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Being a fair-minded soul, I’ll accept that the MP for the 18th Century didn’t actually say, as he has been accused of doing, that we would have to wait 50 years for the benefits of Brexit to be realised.  What he did say was that it will take 50 years for the full economic consequences to be clear, which is not quite the same thing.  Either way, though, it’s a refreshingly honest statement from a Brexiteer, most of whom have been claiming all along that the economic benefits would be more or less immediate.
In strictly economic terms, Brexit, no matter how it’s dressed up, is the first instance in history of a country deliberately seeking to weaken trade ties with one group of countries, and there is an economic cost to doing that.  That cost might or might not be offset in due course by strengthened trade ties with other countries; for the true believers it’s an article of faith that it will, whereas the rest of us can only hope.  But those new deals will take many years to negotiate and agree, during which period the EU itself will also be negotiating stronger ties with the same countries – and they have rather more bargaining power at their disposal.  Any deals which the UK cuts need to be significantly better and/or operational for a very long time if they are to stand any chance of leaving the UK better off than it would otherwise be.  50 years sounds to me like a not unreasonable period over which to judge whether the gamble – for that’s what it is – will have been successful or not, and Rees-Mogg is making a fair point in saying so.
What he didn’t say, however, is that, for people who think like he does, it simply doesn’t matter how long it takes to arrive at a judgement, or whether the overall economic outcome at the end of that 50 years is favourable or not, because they start from a position of seeing Brexit as a good thing in itself for entirely non-economic reasons.  Those are partly about clinging to an outdated notion of absolute sovereignty and independence, partly about hankering after an idealised past where Britannia ruled the waves, and partly about Anglo-British nationalist exceptionalism which insists that ‘we’ are not like ‘them’ and are very special.  It’s about a world view, not economics.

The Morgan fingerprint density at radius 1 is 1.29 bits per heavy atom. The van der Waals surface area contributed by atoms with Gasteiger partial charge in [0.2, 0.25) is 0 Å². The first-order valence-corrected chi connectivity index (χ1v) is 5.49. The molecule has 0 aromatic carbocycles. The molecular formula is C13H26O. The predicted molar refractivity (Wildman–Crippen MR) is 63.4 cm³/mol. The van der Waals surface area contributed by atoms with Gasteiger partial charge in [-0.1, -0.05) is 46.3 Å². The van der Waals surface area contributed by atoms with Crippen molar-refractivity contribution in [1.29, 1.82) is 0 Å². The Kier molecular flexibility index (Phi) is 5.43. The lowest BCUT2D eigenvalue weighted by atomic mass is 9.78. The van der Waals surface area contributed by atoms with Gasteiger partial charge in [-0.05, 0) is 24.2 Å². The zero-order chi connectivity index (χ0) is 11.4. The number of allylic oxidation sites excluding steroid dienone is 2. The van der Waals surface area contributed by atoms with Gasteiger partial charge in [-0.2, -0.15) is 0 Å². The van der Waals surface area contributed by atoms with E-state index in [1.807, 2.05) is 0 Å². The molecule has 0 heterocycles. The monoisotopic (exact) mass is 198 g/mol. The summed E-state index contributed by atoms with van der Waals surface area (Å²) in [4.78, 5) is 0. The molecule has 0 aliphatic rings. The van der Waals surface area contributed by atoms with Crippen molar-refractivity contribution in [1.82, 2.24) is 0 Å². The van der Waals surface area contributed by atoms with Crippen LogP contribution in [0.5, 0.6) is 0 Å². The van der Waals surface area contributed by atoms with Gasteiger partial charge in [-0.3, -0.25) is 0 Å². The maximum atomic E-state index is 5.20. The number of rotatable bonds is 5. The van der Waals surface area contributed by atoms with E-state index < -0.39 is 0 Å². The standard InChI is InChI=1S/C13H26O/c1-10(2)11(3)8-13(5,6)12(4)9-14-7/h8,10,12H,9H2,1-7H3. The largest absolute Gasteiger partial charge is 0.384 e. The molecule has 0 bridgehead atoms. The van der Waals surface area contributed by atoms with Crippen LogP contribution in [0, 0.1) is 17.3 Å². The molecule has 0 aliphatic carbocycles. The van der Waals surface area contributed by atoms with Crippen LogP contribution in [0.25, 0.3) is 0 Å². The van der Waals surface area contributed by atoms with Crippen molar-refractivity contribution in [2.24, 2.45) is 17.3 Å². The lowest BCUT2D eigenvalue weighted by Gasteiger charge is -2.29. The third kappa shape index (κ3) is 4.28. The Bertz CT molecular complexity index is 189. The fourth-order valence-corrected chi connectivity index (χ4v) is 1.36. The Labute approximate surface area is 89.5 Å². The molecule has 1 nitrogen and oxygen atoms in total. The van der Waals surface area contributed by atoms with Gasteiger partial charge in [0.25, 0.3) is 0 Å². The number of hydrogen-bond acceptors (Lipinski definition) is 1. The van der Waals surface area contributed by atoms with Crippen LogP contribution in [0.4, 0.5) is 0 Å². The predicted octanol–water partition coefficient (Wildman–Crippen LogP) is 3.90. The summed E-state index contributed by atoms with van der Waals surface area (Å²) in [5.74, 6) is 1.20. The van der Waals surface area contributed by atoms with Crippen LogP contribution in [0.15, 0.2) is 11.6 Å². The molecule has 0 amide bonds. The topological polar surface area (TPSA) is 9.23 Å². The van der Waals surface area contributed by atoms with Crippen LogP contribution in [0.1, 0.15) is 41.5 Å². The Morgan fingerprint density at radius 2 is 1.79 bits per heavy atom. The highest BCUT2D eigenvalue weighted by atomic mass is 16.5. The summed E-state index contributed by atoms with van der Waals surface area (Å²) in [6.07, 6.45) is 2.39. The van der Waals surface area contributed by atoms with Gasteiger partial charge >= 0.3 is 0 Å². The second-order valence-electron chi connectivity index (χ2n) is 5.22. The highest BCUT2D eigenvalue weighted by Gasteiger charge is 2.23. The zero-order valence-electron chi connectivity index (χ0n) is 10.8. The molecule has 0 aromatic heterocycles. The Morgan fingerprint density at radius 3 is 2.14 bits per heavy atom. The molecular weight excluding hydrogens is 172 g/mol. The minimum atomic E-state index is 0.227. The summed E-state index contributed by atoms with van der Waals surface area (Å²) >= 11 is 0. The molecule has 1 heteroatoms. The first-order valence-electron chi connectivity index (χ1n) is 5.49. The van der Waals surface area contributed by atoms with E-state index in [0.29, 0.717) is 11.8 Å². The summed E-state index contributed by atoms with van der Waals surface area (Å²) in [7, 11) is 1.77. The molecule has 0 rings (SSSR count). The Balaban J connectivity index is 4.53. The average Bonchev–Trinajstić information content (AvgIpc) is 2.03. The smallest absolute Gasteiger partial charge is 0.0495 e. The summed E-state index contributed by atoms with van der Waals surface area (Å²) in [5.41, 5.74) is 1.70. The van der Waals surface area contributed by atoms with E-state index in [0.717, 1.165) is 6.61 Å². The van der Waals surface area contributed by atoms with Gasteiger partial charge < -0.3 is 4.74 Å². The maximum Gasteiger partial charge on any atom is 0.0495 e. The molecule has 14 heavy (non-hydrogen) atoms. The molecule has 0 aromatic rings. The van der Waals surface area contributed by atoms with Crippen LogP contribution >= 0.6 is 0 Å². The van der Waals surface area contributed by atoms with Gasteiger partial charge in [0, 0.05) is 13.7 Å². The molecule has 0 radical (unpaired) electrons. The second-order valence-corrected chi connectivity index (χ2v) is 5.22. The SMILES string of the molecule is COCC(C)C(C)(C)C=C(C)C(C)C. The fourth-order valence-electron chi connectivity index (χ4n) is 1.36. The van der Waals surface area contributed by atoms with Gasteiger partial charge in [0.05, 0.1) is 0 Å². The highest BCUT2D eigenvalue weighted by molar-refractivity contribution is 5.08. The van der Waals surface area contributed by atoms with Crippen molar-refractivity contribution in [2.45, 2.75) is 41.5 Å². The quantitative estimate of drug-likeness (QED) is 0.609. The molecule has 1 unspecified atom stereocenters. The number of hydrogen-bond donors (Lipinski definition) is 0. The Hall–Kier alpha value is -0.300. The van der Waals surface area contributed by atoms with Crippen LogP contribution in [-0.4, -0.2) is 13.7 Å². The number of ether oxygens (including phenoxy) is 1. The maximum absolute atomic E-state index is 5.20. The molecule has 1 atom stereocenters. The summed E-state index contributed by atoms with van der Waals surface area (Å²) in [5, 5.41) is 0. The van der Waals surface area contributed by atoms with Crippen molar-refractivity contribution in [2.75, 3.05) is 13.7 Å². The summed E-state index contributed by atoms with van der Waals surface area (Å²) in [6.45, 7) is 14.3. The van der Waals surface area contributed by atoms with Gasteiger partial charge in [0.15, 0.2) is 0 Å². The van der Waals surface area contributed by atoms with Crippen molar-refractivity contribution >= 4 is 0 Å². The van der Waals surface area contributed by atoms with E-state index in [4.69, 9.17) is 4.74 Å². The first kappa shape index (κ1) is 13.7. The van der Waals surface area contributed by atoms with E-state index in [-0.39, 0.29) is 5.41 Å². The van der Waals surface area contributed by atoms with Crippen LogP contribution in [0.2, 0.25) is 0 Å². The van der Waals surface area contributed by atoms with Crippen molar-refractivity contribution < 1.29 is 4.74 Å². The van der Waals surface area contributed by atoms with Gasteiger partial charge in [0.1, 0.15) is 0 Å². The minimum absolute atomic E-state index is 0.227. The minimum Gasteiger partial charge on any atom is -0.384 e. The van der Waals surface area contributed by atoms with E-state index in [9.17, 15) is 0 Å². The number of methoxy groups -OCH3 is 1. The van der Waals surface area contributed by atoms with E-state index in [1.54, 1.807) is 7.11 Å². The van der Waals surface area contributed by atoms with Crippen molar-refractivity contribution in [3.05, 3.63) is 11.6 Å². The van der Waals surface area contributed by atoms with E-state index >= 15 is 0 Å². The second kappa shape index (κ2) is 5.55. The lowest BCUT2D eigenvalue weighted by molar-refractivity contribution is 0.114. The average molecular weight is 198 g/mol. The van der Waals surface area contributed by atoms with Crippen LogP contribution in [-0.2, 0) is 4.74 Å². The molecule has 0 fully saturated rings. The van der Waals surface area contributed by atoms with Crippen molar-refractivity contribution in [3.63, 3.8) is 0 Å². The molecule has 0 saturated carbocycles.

The other thing he didn’t talk about was who in society would suffer the economic consequences as the economy adjusts over the next 50 years, because in any adjustment on such a scale there will inevitably be winners and losers.  There is, in short, a price to be paid, and the question is about who gets to pay it.  We can be certain that Rees-Mogg, and people like him, will not be among the losers.  Arguing that the price of taking this huge gamble is worth paying is easy enough if you’re not the one paying it, but the big dishonesty from the outset has been the failure of those taking that view to spell out that there is a price and to be clear about who will pay it.  Had they done that, they would have had to campaign for Brexit solely on the basis of the ideological rationale; that they did not do so underlines that they never thought that they would be able to persuade enough people to support their world view.
Even now, some of them are still arguing that there will be a Brexit dividend, despite the government’s own advisers having well and truly rubbished such an idea.  Their simplistic claim that if we’re no longer paying £x to Brussels (and we can argue about the value of x, but the precise sum is irrelevant here) we will be able to spend that £x on other things is easy to latch on to.  What’s missing of course is the unstated assumption that ‘nothing else changes’; and if that assumption were true, then of course there’d be a dividend.  But that’s a bit like assuming that if I stop spending money on food, I can spend it on other things, which simply assumes that the food keeps coming.  The point is that Brexit changes a whole host of other things; the assumption that it doesn’t is patently and obviously wrong and is being exposed as erroneous on a daily basis.
That leaves the Brexiteers in a desperate situation.  They ‘won’ the referendum but can see that victory slipping away from them as their lies and half-truths become increasingly clear, and as people come to realise who is going to be paying the cost of the Brexiteers’ dream.  Their only hope is to get on with it, to exit quickly before the process can be stopped or reversed, and deal with the consequences later.  Whether the Prime Minister and Leader of the Opposition are complicit or merely useful idiots is open to debate, but ultimately irrelevant.  At the moment, the Brexit ideologues are winning the battle without ever needing to win the argument.